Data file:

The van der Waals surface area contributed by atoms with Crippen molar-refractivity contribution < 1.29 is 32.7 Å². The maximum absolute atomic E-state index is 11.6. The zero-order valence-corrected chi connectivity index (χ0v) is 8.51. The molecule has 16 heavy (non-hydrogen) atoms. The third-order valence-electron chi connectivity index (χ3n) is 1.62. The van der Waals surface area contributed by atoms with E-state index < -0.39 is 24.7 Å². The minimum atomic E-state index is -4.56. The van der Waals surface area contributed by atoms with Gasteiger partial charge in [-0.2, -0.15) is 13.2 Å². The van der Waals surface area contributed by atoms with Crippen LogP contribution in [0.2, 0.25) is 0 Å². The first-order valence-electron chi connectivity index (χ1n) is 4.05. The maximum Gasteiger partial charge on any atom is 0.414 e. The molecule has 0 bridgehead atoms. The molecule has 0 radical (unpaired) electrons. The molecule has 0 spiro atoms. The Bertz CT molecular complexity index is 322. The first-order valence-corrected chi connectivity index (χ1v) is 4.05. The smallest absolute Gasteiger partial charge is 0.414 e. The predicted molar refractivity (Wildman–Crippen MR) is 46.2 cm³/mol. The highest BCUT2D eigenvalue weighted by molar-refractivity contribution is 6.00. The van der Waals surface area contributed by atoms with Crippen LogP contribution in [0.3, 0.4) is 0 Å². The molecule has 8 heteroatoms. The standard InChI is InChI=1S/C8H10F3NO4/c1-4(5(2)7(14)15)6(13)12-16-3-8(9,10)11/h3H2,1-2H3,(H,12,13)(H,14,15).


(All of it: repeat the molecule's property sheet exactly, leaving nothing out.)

The van der Waals surface area contributed by atoms with Crippen molar-refractivity contribution < 1.29 is 32.7 Å². The maximum absolute atomic E-state index is 11.6. The zero-order valence-corrected chi connectivity index (χ0v) is 8.51. The molecule has 16 heavy (non-hydrogen) atoms. The third-order valence-electron chi connectivity index (χ3n) is 1.62. The van der Waals surface area contributed by atoms with E-state index < -0.39 is 24.7 Å². The minimum atomic E-state index is -4.56. The van der Waals surface area contributed by atoms with Gasteiger partial charge in [-0.2, -0.15) is 13.2 Å². The van der Waals surface area contributed by atoms with Crippen LogP contribution in [0.2, 0.25) is 0 Å². The first-order valence-electron chi connectivity index (χ1n) is 4.05. The maximum Gasteiger partial charge on any atom is 0.414 e. The molecule has 0 bridgehead atoms. The molecule has 0 radical (unpaired) electrons. The molecule has 0 spiro atoms. The Bertz CT molecular complexity index is 322. The first-order valence-corrected chi connectivity index (χ1v) is 4.05. The smallest absolute Gasteiger partial charge is 0.414 e. The predicted molar refractivity (Wildman–Crippen MR) is 46.2 cm³/mol. The highest BCUT2D eigenvalue weighted by molar-refractivity contribution is 6.00. The van der Waals surface area contributed by atoms with Crippen LogP contribution in [0.3, 0.4) is 0 Å². The molecule has 8 heteroatoms. The standard InChI is InChI=1S/C8H10F3NO4/c1-4(5(2)7(14)15)6(13)12-16-3-8(9,10)11/h3H2,1-2H3,(H,12,13)(H,14,15).